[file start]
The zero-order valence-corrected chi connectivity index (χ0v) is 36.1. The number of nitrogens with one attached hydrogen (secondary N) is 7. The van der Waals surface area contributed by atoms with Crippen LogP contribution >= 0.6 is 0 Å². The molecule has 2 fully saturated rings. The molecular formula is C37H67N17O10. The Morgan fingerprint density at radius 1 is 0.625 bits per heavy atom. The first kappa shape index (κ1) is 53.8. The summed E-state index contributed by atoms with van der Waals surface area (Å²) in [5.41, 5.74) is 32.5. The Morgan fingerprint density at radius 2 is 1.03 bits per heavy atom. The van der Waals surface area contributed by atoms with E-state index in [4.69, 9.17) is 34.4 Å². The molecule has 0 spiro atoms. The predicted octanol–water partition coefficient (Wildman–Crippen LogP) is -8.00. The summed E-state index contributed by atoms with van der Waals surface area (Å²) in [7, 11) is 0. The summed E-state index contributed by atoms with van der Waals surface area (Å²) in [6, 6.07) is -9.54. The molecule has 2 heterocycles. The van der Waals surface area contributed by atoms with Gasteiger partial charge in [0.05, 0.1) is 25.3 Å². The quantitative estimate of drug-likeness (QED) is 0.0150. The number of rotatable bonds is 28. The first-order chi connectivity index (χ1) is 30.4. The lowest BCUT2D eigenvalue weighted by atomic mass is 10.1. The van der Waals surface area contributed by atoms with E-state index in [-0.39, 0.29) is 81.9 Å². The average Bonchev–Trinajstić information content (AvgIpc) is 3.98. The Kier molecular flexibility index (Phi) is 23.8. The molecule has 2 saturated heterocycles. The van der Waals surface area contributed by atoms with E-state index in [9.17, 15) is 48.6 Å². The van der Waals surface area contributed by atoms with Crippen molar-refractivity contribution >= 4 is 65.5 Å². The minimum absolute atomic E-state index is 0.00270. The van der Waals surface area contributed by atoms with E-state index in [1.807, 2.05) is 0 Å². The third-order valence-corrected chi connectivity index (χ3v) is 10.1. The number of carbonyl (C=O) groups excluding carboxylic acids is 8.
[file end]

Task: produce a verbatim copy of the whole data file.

The zero-order valence-corrected chi connectivity index (χ0v) is 36.1. The number of nitrogens with one attached hydrogen (secondary N) is 7. The van der Waals surface area contributed by atoms with Crippen LogP contribution >= 0.6 is 0 Å². The molecule has 2 fully saturated rings. The molecular formula is C37H67N17O10. The Morgan fingerprint density at radius 1 is 0.625 bits per heavy atom. The first kappa shape index (κ1) is 53.8. The summed E-state index contributed by atoms with van der Waals surface area (Å²) in [5.41, 5.74) is 32.5. The Morgan fingerprint density at radius 2 is 1.03 bits per heavy atom. The van der Waals surface area contributed by atoms with E-state index in [4.69, 9.17) is 34.4 Å². The molecule has 0 spiro atoms. The predicted octanol–water partition coefficient (Wildman–Crippen LogP) is -8.00. The summed E-state index contributed by atoms with van der Waals surface area (Å²) in [7, 11) is 0. The summed E-state index contributed by atoms with van der Waals surface area (Å²) in [6, 6.07) is -9.54. The molecule has 2 heterocycles. The van der Waals surface area contributed by atoms with Gasteiger partial charge in [0.05, 0.1) is 25.3 Å². The quantitative estimate of drug-likeness (QED) is 0.0150. The number of rotatable bonds is 28. The first-order chi connectivity index (χ1) is 30.4. The lowest BCUT2D eigenvalue weighted by atomic mass is 10.1. The van der Waals surface area contributed by atoms with E-state index in [-0.39, 0.29) is 81.9 Å². The average Bonchev–Trinajstić information content (AvgIpc) is 3.98. The Kier molecular flexibility index (Phi) is 23.8. The molecule has 2 saturated heterocycles. The van der Waals surface area contributed by atoms with E-state index in [9.17, 15) is 48.6 Å². The van der Waals surface area contributed by atoms with Crippen molar-refractivity contribution >= 4 is 65.5 Å². The minimum absolute atomic E-state index is 0.00270. The van der Waals surface area contributed by atoms with E-state index in [1.807, 2.05) is 0 Å². The third-order valence-corrected chi connectivity index (χ3v) is 10.1. The number of carbonyl (C=O) groups excluding carboxylic acids is 8.